Muscle proteins exist in a dynamic equilibrium between rates of synthesis and breakdown. Age-related muscle wasting (sarcopenia) is caused by elevated basal rates of breakdown and reduced sensitivity to anabolic stimuli such as protein ingestion and resistance exercise. Consuming dietary protein in close temporal proximity to resistance exercise increases the stimulatory effect of protein on muscle protein synthesis, potentially helping offset age-related anabolic resistance.
Strength training is the foundation of any good exercise program. It helps to build and maintain muscle mass, burns calories at rest, and helps prevent bone loss as you age. Most beginners experience a quick increase in strength and body composition when starting a resistance training program, but after about 14 weeks most see little or no further gains in muscle size (a plateau). This is due to a process called neural adaptation. The nerves servicing the muscle start firing more frequently and more motor units to initiate the contraction – this increases your strength, but it does not result in larger building muscle.
To continue seeing gains, you need to keep challenging your muscles with new stimuli. This is done by gradually increasing the weight, number of reps or sets, or type of exercise you do. When deciding on these variables, consider consulting with a certified fitness trainer or coach to ensure proper technique and safety.
Cardio exercises like running, swimming, and cycling boost your endurance and improve the function of the heart, lungs, and blood circulation. They also burn calories, especially if you do high-intensity interval training (HIIT). HIIT involves going all-out for 30 seconds followed by four minutes of rest for a total of four to six cycles. Using low resistance, you can work out your entire body this time, including your muscles, joints, and core.
While HIIT increases insulin sensitivity, it does so via a different pathway than resistance training. However, the combination of resistance and HIIT may result in better insulin sensitivity than either alone. Interestingly, it has been shown that lower load resistance training is equally effective at promoting muscle anabolic signaling than higher loads.
A diet high in protein is key for building muscle. Protein is the main building block of muscles, and it helps to repair and build new muscle tissue after a workout. Protein is also an important nutrient for those who want to lose weight. The anabolic response to resistance exercise and dietary protein is highly sensitive and regulated, as demonstrated by day-to-day changes in muscle net protein balance (MPS minus MPB). Consuming large dietary protein boluses after exercise is necessary to stimulate MPS sufficiently to shift net protein balance in favor of muscle gain.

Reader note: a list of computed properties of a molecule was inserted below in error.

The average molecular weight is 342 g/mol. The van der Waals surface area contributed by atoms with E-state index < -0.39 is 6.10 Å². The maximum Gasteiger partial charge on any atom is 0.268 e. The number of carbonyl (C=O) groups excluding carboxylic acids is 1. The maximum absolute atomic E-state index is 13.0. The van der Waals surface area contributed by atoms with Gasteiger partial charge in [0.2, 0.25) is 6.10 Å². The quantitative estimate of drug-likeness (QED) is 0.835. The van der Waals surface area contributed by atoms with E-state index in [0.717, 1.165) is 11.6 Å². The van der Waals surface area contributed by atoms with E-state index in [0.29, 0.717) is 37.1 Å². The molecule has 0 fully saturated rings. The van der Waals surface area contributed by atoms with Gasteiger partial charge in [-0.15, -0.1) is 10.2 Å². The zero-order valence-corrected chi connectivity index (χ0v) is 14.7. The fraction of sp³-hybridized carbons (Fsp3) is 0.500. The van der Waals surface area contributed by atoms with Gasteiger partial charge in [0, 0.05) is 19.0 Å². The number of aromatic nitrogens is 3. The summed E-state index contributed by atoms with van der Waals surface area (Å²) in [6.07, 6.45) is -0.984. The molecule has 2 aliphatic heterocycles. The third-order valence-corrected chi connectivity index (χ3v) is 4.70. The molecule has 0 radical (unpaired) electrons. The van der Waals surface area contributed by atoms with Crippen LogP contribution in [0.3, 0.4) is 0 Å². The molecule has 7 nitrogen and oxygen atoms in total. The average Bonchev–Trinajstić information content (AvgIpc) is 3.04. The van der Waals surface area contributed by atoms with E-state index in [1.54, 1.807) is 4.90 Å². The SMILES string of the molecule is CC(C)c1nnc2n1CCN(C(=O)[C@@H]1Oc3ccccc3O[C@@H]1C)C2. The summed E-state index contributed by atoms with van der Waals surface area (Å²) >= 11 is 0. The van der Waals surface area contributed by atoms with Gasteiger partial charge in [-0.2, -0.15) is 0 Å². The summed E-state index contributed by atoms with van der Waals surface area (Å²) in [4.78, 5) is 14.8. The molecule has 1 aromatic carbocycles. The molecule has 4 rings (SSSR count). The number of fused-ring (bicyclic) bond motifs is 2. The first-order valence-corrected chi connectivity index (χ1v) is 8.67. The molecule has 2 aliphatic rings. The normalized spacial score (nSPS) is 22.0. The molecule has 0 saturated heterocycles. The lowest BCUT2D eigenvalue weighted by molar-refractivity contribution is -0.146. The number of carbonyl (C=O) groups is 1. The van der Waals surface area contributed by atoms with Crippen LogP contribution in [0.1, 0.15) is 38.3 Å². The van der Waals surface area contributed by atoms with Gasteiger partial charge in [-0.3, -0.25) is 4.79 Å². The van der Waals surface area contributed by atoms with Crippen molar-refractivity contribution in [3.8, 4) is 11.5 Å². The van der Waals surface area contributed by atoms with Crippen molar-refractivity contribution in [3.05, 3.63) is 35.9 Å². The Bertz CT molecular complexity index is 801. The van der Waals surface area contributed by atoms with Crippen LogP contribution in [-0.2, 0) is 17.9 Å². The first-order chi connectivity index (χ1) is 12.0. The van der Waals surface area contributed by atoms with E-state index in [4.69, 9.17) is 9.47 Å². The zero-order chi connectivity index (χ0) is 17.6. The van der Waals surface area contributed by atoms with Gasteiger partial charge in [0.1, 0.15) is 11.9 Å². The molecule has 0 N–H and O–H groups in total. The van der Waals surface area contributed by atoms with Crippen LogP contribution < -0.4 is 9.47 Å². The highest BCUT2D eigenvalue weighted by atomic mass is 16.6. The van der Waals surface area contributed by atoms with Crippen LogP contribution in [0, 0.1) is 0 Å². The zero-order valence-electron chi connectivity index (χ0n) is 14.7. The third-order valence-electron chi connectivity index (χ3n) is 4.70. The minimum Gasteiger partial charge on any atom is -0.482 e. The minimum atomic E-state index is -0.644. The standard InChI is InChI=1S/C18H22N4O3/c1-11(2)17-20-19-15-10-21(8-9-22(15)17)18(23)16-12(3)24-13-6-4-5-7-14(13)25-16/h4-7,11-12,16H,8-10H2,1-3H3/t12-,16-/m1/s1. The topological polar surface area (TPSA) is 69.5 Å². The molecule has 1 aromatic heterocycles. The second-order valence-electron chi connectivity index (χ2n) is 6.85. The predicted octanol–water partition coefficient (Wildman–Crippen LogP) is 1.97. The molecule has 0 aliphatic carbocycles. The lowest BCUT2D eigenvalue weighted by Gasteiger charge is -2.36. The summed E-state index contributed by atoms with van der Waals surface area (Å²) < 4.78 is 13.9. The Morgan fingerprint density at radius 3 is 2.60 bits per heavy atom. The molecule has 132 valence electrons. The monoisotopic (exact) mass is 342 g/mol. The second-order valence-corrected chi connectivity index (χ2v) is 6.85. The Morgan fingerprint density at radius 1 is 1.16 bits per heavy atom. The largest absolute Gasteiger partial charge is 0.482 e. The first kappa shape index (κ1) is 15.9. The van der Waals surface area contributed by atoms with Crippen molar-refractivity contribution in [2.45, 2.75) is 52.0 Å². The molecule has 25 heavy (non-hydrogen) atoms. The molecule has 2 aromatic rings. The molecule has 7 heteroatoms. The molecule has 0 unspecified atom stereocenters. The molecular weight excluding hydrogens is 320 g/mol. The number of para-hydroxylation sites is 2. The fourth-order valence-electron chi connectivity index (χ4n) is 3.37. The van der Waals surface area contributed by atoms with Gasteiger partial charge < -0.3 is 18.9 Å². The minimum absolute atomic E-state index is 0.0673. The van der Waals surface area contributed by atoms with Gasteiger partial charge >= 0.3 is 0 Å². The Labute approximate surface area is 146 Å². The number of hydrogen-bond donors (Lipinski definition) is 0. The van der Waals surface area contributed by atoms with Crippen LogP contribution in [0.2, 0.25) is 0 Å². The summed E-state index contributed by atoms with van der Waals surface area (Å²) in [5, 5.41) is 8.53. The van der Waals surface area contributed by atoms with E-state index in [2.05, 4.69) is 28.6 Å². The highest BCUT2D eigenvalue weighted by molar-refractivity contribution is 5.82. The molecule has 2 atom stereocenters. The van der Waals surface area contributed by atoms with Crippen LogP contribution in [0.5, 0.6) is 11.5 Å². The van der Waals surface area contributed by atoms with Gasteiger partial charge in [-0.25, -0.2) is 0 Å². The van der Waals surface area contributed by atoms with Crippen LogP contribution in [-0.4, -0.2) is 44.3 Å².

Interestingly, critically ill patients have a blunted response to intraduodenal protein feeding, which is associated with lower protein synthesis and higher protein turnover. This suggests that altered muscle protein metabolism, rather than reduced physical activity per se, maybe the underlying mechanism for anabolic resistance in the context of critical illness. Supplementing with BCAA and leucine can mitigate anabolic resistance, as they are the two amino acids that stimulate MPS. Moreover, research shows that older adults need twice as much leucine compared to younger people to activate the motor signaling pathway, which in turn triggers protein synthesis.
Studies have shown that getting enough sleep is essential for muscle recovery and growth. A good night’s rest helps the body restore glycogen levels, ensuring muscles have enough fuel for exercise, and also releases hormones that are important for muscle recovery. Among these is testosterone, which promotes muscle growth and repair. One study found that individuals who slept just 5.5 hours per night had less myofibrillar protein synthesis than a group that slept 8.5 hours. This could lead to a loss of muscle mass over time.
The good news is that physical exercise, and specifically resistance exercise (RE), can prevent or overturn the deleterious effects of sleep debt on skeletal muscle. This is because RE stimulates a positive hormonal response in the muscles and endocrine system that can counteract the negative effects of sleep deprivation. This non-pharmacological strategy has many health benefits and is feasible for the general population, with very few contraindications. Moreover, RE is inexpensive and widely practiced, making it an important tool in public health.
The underlying mechanisms of muscle-building anabolic resistance are complex. However, it appears that a reduction in basal rates of protein synthesis and a decrease in free circulating amino acids impair the ability of muscles to respond to normal robust anabolic stimuli such as dietary proteins and resistance exercise.